On the 7 February 2023, the World Citrus Organisation (WCO) held a meeting for members of the Organisation’s global citrus community to exchange on citrus consumption and market developments. The meeting gathered leading citrus stakeholders from across the world to analyse the citrus sector’s place in current fruit and vegetable consumption trends, as well as market evolutions in Europe and in particular Germany, the home of Fruit Logistica. The meeting was part of WCO’s commitment to provide a platform for dialogue and action for the global citrus sector.
On the eve of the 30th anniversary of Fruit Logistica, WCO members met in Berlin to exchange on citrus consumption and market developments. On the back of challenging climatic conditions across many countries for citrus, the sector, like others in fresh produce, is grappling with quickly changing consumption trends. With consumers moving into a post-COVID mindset and priority shifting to the price of a shopping basket, purchasing decisions are shifting across demographics. WCO’s meeting at Fruit Logistica featured a guest presentation by Helwig Schwartau (AMI) on market and consumption evolutions in Europe, with particular focus on Germany. This was complemented by a presentation on the latest fresh produce consumption trends by WCO Data Analyst Gil Kaufman as well as a presentation on the Organisation’s priority areas for action by WCO Policy Advisor Nicola Pisano.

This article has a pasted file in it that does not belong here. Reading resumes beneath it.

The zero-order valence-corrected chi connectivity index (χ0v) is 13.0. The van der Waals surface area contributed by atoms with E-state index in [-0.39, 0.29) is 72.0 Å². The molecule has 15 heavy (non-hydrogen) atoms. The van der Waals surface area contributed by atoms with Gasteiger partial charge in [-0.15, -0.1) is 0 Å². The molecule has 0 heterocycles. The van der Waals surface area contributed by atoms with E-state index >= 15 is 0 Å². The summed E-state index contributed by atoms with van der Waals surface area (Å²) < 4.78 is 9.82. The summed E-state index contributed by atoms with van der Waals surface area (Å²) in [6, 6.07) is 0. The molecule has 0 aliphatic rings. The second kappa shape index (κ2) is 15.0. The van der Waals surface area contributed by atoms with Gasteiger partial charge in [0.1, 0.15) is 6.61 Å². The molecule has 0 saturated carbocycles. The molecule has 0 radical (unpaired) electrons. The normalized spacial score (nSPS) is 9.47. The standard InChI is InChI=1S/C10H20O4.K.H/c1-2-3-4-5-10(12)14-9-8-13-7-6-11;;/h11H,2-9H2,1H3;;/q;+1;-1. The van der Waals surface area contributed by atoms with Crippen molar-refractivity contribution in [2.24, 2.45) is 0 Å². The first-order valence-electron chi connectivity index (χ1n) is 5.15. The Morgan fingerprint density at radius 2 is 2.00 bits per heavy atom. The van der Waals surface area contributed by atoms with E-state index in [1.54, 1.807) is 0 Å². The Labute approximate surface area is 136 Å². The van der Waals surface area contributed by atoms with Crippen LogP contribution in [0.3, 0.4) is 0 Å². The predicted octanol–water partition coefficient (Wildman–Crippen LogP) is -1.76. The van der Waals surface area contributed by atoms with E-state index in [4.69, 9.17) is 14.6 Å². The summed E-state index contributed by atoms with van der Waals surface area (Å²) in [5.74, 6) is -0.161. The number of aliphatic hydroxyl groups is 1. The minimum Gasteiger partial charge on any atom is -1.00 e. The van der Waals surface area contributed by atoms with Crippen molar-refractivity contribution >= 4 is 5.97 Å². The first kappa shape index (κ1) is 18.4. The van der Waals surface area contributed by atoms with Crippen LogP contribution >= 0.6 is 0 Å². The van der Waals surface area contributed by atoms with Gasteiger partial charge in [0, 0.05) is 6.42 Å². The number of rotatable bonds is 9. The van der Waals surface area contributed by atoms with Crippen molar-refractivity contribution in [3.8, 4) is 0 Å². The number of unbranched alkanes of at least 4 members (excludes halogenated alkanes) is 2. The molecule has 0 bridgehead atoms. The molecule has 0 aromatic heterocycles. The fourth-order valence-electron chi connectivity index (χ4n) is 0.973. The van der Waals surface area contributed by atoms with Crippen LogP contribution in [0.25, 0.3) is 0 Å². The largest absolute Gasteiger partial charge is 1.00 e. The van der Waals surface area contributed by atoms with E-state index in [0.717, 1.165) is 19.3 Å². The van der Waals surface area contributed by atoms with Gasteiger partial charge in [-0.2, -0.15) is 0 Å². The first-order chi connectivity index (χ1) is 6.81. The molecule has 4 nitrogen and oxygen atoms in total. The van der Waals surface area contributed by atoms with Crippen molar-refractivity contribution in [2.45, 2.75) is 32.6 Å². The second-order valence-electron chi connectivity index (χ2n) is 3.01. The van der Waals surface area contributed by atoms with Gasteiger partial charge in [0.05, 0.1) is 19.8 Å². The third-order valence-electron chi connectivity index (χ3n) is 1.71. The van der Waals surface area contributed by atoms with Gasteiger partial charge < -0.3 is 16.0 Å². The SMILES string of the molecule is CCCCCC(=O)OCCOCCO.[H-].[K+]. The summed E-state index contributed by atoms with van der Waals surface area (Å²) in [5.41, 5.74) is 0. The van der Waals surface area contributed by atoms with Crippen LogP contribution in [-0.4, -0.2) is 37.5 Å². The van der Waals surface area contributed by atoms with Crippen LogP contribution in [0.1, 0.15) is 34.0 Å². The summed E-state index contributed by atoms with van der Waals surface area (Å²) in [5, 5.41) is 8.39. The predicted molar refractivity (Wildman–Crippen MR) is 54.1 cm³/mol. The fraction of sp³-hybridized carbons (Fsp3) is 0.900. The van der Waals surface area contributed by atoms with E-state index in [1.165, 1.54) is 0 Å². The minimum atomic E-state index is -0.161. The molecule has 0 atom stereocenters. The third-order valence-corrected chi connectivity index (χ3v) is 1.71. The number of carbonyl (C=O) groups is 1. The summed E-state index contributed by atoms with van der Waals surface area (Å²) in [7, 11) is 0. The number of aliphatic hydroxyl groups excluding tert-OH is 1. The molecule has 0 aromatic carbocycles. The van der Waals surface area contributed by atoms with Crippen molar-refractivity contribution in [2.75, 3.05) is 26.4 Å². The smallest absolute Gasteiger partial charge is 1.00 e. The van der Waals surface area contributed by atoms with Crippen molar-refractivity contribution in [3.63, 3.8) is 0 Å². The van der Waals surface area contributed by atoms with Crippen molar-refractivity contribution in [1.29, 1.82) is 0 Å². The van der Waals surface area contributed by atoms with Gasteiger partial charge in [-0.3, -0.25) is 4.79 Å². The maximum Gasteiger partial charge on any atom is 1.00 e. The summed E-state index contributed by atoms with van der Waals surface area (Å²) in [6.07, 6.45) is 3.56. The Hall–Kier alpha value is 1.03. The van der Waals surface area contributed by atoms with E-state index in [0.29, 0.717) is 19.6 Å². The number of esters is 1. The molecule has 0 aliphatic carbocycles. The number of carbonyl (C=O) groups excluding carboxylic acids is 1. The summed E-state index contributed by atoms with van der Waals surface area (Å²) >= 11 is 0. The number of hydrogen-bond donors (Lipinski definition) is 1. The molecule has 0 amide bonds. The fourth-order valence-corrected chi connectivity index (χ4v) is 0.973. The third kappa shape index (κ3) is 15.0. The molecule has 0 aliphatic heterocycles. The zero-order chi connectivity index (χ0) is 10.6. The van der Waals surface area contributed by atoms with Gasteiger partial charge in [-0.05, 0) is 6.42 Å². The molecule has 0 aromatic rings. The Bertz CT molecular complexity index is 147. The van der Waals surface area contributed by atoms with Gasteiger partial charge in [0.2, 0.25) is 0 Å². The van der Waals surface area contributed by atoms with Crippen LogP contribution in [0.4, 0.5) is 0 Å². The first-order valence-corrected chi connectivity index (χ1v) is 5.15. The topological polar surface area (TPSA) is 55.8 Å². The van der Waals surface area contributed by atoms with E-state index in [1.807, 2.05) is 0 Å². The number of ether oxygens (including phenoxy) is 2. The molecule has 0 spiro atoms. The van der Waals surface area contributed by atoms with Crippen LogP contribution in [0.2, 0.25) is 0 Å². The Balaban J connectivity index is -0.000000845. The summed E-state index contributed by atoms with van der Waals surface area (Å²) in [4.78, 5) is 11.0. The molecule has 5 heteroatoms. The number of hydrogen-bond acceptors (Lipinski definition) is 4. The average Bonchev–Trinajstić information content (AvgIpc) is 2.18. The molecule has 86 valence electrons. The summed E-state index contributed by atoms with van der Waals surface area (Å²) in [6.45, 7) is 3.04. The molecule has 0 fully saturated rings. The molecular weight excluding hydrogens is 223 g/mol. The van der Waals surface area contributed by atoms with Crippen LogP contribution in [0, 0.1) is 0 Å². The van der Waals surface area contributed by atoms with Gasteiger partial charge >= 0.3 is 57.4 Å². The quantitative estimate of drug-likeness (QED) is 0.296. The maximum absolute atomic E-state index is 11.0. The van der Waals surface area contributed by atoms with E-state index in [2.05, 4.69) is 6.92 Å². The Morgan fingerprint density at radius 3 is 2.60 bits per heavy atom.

Uniting citrus-producing countries and citrus stakeholders for collective action in the citrus sector, the WCO is holding meetings for members to better understand market developments and demand dynamics to best position the sector. WCO Secretary General Philippe Binard, commented, “Through the WCO the citrus sector is staying abreast of market evolutions. Thanks to the active involvement of its members from around the globe in sharing supply and demand observations and forecast data in a pre-competitive format along with informative market insights presentations at meetings, the sector is better positioning products not only on domestic markets but also further afield”. Mr Binard added that, “Citrus is still a prominent category in Europe with oranges and mandarins together as the second most popular fruits after apples with consumption at 12.43kg per capita per year. However, despite most citrus products now returning to pre-pandemic consumption levels, younger generations are showing slightly higher purchasing volumes overall. Although households are increasingly shopping according to more limited budgets, citrus is remaining a key element in fresh fruit and vegetable selection”.